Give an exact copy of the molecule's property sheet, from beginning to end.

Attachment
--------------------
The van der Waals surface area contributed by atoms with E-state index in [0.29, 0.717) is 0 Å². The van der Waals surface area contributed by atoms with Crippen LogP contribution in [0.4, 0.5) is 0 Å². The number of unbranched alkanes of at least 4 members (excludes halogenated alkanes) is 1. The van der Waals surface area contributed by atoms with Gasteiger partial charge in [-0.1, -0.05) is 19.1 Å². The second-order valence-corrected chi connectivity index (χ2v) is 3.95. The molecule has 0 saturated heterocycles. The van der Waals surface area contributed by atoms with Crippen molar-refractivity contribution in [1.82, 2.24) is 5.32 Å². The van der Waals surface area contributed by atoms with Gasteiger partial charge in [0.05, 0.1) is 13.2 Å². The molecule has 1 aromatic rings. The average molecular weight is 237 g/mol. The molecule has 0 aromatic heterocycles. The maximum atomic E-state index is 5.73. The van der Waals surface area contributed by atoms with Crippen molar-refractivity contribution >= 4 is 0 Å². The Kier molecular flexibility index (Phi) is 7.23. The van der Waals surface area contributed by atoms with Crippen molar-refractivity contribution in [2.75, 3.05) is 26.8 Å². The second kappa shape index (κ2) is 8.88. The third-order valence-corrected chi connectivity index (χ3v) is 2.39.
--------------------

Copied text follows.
The van der Waals surface area contributed by atoms with E-state index in [0.29, 0.717) is 0 Å². The van der Waals surface area contributed by atoms with Crippen LogP contribution in [0.4, 0.5) is 0 Å². The number of unbranched alkanes of at least 4 members (excludes halogenated alkanes) is 1. The van der Waals surface area contributed by atoms with Gasteiger partial charge in [-0.1, -0.05) is 19.1 Å². The second-order valence-corrected chi connectivity index (χ2v) is 3.95. The molecule has 0 saturated heterocycles. The van der Waals surface area contributed by atoms with Crippen molar-refractivity contribution in [1.82, 2.24) is 5.32 Å². The van der Waals surface area contributed by atoms with Gasteiger partial charge in [0.05, 0.1) is 13.2 Å². The molecule has 1 aromatic rings. The average molecular weight is 237 g/mol. The molecule has 0 aromatic heterocycles. The maximum atomic E-state index is 5.73. The van der Waals surface area contributed by atoms with Crippen molar-refractivity contribution >= 4 is 0 Å². The Kier molecular flexibility index (Phi) is 7.23. The van der Waals surface area contributed by atoms with Crippen molar-refractivity contribution in [2.75, 3.05) is 26.8 Å². The second kappa shape index (κ2) is 8.88. The third-order valence-corrected chi connectivity index (χ3v) is 2.39.